The power of indecision

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This poem is obviously a love song. I really found it funny when I was asking myself what this poem was all about. I was trying to think of what T.S. Eliot was trying to get across. But when I took the advice given in the introduction of this book (don't try to think too deep into what is being said, just let it come to you) I found something very interesting about it. This play is about indecision. To be perfectly honest, this guy is a procrastinator and he does nothing but think. Hmmm... who does this remind us of. Actually, the irony of this whole thing is what Eliot wrote on page 173:

"No! I am not Prince Hamlet, nor was I meant to be;"

He thinks so much about what he wants to do that he never gets to meet this girl. He gets so off track that by the end of the poem, he's thinking about weird mermaids in the ocean.

"I have seen the moment of my greatness flicker,
And I have seen the eternal Footman hold my coat, and snicker,
And in short, I was afraid."

I really liked this line. Eliot really does a great job of making words be something more than just what we're reading on the page. This passage just kind of rolls off of the tounge. It seems to me that this man has seen himself have a chance to talk to this girl, and in a sense he saw the person holding his coat laugh at him and call him "chicken." It seems to me that he kind of dared him to go talk to her. Then in the last line he admits that he was just too afraid to do it and he chickened out.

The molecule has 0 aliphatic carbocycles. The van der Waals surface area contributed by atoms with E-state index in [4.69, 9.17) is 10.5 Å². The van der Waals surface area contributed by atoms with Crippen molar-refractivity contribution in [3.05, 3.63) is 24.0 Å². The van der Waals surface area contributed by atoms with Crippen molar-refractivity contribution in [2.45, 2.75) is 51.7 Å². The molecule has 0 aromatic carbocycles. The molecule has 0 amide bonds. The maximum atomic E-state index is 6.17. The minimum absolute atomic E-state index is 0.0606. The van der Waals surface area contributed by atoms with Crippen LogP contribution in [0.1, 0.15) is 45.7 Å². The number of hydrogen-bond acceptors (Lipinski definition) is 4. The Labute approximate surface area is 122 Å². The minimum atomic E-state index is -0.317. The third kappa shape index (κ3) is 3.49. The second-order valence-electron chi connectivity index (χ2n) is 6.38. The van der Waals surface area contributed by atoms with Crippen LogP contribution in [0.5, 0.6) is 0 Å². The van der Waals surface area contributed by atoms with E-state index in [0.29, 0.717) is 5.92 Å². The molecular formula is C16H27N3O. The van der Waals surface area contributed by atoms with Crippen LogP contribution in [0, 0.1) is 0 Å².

"And time yet for a hundred indecisions,
And for a hundred visions and revisions,
Before the taking of toast and tea."

I think that these lines really sum up the poem. To the man in this poem, time is moving slowly. He wants to tell this woman that he loves her but he can't make the decision to do it. I can relate to him because there have been things in my life that I was afraid to do. And when I'm afraid, my mind works like a machine in order to find all of the excuses that I can use to not have to do it.

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This page contains a single entry by Andy published on February 9, 2006 9:48 PM.

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